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J Biomed Opt. 2009 Jul-Aug;14(4):044003. doi: 10.1117/1.3158996.

Corneal primary aberrations compensation by oblique light incidence.

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  • 1Universidad de Alicante, Department Optica, Campus S Vicente, San Vicente del Raspeig, Alicante 03690, Spain.


The eye is not a centered system. The line of sight connects the fovea with the center of the pupil and is usually tilted in the temporal direction. Thus, off-axis optical aberrations, mainly coma and oblique astigmatism, are introduced at the fovea. Tabernero et al. [J. Opt. Soc. Am. A 24(10), 3274-3283 (2007)] showed that a horizontal tilt of the crystalline lens generates a horizontal coma aberration that is compensated by the oblique light incidence on the eye. Here we suggest that corneal astigmatism may also play a role in compensation of oblique aberrations, and we propose a simple model to analyze such a possibility. A theoretical Kooijman eye model with a slight ( approximately 0.6 D) with-the-rule astigmatism is analyzed. Light rays at different incidence angles to the optical axis are considered, and the corresponding point spread functions (PSFs) at the retina are calculated. A quality criterion is used to determine the incidence angle that provides the narrowest and highest PSF energy peak. We show that the best image is obtained for a tilted incidence angle compatible with mean values of the angle kappa. This suggests that angle kappa, lens tilt, and corneal astigmatism may combine to provide a passive compensation mechanism to minimize aberrations on the fovea.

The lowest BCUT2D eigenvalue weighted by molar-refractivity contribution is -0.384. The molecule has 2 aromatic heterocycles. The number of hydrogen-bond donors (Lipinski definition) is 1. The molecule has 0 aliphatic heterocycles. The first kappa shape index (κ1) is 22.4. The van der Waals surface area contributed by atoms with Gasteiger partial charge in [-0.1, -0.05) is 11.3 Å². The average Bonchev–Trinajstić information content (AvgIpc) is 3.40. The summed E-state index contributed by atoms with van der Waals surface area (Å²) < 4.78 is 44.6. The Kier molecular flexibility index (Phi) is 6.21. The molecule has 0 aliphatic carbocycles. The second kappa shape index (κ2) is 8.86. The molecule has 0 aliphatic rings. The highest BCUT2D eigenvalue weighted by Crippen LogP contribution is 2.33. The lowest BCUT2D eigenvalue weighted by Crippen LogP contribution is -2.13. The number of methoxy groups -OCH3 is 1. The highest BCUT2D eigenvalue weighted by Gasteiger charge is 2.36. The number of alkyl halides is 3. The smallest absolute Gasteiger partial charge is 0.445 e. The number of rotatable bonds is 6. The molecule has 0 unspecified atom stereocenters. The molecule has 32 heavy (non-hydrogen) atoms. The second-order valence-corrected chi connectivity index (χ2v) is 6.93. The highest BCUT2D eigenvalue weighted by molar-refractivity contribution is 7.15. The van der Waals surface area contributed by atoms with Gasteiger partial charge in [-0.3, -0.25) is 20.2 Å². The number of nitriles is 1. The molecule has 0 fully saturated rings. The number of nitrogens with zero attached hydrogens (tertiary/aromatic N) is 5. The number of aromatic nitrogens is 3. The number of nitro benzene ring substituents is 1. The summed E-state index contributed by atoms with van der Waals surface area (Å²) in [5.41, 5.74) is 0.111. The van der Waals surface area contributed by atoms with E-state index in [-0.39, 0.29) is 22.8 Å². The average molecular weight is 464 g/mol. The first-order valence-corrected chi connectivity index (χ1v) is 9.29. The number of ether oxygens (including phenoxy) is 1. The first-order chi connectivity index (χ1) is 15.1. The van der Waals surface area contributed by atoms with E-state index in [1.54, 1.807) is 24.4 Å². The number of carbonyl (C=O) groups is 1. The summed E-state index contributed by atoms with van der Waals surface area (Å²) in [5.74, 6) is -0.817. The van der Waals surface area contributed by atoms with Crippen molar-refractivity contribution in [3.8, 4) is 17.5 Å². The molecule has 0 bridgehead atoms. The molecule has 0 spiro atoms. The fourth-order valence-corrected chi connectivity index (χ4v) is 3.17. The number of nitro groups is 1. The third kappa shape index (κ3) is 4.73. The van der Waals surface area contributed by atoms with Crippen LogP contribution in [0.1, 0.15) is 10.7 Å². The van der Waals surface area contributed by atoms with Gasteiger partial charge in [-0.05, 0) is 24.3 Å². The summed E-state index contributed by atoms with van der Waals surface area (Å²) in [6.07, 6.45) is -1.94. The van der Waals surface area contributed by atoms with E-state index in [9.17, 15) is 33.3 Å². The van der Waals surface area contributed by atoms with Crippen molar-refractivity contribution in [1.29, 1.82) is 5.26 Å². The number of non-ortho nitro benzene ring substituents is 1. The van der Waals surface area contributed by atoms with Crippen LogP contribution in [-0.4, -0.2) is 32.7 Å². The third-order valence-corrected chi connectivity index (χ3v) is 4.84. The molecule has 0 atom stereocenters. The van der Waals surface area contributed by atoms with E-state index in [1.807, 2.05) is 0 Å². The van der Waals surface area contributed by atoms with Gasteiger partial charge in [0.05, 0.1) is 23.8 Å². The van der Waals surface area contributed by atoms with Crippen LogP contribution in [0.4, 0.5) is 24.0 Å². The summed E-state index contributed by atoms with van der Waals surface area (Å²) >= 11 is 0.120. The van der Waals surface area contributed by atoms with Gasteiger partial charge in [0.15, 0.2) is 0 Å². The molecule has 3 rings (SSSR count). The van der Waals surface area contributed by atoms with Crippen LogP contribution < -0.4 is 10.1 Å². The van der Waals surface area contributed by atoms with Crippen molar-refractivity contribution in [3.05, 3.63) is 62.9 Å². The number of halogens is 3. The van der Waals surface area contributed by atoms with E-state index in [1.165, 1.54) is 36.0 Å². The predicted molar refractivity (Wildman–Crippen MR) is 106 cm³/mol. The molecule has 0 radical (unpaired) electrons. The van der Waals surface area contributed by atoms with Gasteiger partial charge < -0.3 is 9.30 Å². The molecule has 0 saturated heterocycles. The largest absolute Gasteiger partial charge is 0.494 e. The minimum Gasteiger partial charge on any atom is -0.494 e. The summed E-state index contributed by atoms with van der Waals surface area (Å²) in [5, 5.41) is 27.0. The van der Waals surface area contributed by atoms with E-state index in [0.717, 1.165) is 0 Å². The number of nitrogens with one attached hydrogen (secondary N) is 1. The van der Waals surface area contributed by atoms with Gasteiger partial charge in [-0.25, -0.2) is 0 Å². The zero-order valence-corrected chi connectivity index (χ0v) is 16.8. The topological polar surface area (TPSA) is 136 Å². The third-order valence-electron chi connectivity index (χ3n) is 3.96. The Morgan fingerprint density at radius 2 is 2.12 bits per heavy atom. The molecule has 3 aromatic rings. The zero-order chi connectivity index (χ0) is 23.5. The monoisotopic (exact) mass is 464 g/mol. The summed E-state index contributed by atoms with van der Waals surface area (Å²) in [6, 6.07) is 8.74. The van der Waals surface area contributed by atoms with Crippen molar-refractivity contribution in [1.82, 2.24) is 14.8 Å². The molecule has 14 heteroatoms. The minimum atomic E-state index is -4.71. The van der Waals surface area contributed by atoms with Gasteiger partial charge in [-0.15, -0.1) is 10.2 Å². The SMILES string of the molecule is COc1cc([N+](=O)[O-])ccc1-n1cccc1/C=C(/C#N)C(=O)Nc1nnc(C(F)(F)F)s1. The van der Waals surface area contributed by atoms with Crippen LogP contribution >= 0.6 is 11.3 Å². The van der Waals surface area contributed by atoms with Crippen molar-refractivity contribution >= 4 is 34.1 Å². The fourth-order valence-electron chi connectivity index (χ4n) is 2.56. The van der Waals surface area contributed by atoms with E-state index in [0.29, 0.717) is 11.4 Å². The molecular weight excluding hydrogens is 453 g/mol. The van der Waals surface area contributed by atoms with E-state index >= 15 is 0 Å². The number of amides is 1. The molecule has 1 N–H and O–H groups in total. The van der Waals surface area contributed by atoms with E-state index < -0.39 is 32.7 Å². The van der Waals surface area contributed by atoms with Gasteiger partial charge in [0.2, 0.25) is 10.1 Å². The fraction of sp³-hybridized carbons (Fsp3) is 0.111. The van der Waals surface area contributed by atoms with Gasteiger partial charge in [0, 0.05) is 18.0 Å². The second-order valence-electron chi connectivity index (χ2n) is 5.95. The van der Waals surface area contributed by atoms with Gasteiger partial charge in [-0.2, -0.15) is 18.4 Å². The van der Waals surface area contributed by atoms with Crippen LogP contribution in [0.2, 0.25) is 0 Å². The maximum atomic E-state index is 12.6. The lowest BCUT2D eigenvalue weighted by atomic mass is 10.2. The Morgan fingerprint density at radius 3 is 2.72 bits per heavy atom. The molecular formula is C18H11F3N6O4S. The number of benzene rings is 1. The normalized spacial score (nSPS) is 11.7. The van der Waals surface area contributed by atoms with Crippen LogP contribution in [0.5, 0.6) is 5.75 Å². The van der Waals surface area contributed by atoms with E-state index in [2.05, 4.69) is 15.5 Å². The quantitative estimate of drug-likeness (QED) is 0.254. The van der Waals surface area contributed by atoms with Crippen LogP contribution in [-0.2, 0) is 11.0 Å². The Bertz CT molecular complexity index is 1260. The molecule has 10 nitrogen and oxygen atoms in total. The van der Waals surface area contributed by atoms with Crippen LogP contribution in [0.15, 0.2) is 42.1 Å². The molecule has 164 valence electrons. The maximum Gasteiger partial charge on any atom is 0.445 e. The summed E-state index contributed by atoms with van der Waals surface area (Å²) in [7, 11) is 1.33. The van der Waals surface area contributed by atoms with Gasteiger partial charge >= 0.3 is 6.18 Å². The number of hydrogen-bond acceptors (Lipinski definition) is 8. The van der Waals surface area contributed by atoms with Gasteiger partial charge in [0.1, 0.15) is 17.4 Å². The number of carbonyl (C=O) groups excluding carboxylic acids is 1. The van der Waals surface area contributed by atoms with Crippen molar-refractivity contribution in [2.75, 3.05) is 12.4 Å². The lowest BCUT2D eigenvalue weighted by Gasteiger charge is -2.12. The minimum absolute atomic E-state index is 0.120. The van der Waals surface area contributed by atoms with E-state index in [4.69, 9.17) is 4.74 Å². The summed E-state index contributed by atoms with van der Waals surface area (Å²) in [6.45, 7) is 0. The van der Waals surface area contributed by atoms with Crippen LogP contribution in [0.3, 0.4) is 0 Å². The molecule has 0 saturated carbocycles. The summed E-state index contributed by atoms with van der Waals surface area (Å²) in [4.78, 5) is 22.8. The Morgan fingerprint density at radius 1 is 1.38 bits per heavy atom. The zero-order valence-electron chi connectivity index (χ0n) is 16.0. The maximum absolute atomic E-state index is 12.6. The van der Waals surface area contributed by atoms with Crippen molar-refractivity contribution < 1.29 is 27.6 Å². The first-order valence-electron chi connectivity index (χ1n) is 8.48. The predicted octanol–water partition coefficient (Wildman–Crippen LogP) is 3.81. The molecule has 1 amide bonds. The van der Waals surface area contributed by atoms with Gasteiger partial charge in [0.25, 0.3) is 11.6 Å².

[PubMed - indexed for MEDLINE]
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